This is an old rightwing ploy. To avoid the matter of economic interests (wise if you defend the interests of a minority), they stress values: order, respect, merit, religion. It is easier to adopt this tactic when the left refuses to say who its enemies are, if it still has any. François Hollande let slip that the Socialists might consider that the rich were to blame, which caused such uproar that he took care not to repeat the offence. Any mention of values gives conservatives a chance to sow the seeds of discord because people are usually more divided about morality and discipline than about the need to earn a good wage.
However, neither in the US nor in France did the right attribute national decline to moral or cultural reasons alone: instead it claimed that specific economic policies had undermined the value of work, or the work ethic in the US. The US Democrats are accused of creating unemployment by raising taxes, the French Socialists of discouraging work and cutting wages by reducing work hours.
The right does not compound the felony by waiting for chance or market forces. People often make a serious mistake about neo-liberalism. Current neo-liberal practice is not at all about allowing things to take their course. Reagan, like Bush, constantly intervened on behalf of heads of companies and of stockholders (who thought their interests synonymous with those of the nation). In 1981, the year Reagan took office, he took three important decisions: he broke the air traffic controllers’ strike, dismissing 12,000 strikers and destroying their union; he froze the minimum wage, which did not increase again during his two terms of office; and he reduced the highest rate of income tax from 70% in 1981 to 28% in 1987.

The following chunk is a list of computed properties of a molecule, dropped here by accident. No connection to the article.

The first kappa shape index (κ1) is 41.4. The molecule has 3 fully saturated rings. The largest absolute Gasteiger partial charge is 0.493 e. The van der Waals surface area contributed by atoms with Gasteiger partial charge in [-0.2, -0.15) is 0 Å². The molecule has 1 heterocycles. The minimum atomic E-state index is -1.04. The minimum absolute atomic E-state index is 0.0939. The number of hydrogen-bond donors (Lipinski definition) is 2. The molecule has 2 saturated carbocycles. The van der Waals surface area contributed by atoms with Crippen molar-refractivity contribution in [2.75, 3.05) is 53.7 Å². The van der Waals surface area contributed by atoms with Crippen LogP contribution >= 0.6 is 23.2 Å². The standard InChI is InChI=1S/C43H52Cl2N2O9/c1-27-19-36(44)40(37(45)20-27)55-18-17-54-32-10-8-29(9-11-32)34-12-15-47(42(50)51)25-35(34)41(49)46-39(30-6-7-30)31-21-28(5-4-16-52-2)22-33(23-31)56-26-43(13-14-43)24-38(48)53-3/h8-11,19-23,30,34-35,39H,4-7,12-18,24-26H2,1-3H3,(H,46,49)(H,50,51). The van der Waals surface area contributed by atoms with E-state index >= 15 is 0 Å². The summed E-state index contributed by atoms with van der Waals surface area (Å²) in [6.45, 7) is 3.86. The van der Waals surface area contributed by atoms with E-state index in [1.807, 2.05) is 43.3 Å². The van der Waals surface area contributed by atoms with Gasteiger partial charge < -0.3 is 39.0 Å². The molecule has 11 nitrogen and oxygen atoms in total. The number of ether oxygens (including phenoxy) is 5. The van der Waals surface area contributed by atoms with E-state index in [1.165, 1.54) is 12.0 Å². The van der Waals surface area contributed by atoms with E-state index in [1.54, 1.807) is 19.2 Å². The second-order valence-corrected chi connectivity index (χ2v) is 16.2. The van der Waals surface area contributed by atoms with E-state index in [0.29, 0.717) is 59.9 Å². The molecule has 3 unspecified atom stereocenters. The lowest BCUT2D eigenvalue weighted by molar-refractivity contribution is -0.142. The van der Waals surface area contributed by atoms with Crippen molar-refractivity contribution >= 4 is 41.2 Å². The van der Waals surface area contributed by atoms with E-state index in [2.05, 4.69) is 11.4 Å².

These measures, which were imposed by the White House and not market-driven, converged. Breaking the unions encouraged the transfer of some wealth from labor to capital, from wages to dividends. Is it really a coincidence that Sarkozy’s supporters want him to provoke the unions into a trial of strength so that, like Reagan in 1981 and Margaret Thatcher facing the miners in Britain in 1984-1985, he can make a decisive break with the past? The announcement of regulations limiting the right to strike in the public service sector (transport and education) may provide early proof that Sarkozy believes the value of labor to be determined by company directors, not employees.
No patience or good will
The Democratic president Jimmy Carter called for “patience and good will” in January 1978, not long after he reached the White House. “There is a limit to the role and the function of government. Government cannot solve our problems, it can’t set our goals, it cannot define our vision. Government cannot eliminate poverty or provide a bountiful economy or reduce inflation or save our cities or cure illiteracy or provide energy”.